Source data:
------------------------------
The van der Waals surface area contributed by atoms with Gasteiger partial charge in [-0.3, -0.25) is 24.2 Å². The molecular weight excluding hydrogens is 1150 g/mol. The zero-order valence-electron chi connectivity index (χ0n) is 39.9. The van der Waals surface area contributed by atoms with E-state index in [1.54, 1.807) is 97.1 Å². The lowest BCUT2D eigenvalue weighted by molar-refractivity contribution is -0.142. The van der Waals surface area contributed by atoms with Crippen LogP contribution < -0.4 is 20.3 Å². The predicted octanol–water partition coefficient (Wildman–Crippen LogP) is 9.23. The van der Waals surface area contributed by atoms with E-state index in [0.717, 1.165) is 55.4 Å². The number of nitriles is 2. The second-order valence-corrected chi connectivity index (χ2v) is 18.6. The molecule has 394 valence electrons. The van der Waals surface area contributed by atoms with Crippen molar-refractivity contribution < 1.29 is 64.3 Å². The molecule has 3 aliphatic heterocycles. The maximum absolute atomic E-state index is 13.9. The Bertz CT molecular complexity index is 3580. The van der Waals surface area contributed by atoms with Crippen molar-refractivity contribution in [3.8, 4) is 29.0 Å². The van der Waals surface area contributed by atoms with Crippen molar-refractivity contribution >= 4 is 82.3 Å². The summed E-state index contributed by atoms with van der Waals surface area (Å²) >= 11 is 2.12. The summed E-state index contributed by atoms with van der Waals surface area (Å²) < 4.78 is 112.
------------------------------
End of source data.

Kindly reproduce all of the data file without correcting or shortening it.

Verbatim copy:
The van der Waals surface area contributed by atoms with Gasteiger partial charge in [-0.3, -0.25) is 24.2 Å². The molecular weight excluding hydrogens is 1150 g/mol. The zero-order valence-electron chi connectivity index (χ0n) is 39.9. The van der Waals surface area contributed by atoms with E-state index in [1.54, 1.807) is 97.1 Å². The lowest BCUT2D eigenvalue weighted by molar-refractivity contribution is -0.142. The van der Waals surface area contributed by atoms with Crippen LogP contribution < -0.4 is 20.3 Å². The predicted octanol–water partition coefficient (Wildman–Crippen LogP) is 9.23. The van der Waals surface area contributed by atoms with E-state index in [0.717, 1.165) is 55.4 Å². The number of nitriles is 2. The second-order valence-corrected chi connectivity index (χ2v) is 18.6. The molecule has 394 valence electrons. The van der Waals surface area contributed by atoms with Crippen molar-refractivity contribution < 1.29 is 64.3 Å². The molecule has 3 aliphatic heterocycles. The maximum absolute atomic E-state index is 13.9. The Bertz CT molecular complexity index is 3580. The van der Waals surface area contributed by atoms with Crippen molar-refractivity contribution in [3.8, 4) is 29.0 Å². The van der Waals surface area contributed by atoms with Crippen molar-refractivity contribution >= 4 is 82.3 Å². The summed E-state index contributed by atoms with van der Waals surface area (Å²) >= 11 is 2.12. The summed E-state index contributed by atoms with van der Waals surface area (Å²) < 4.78 is 112.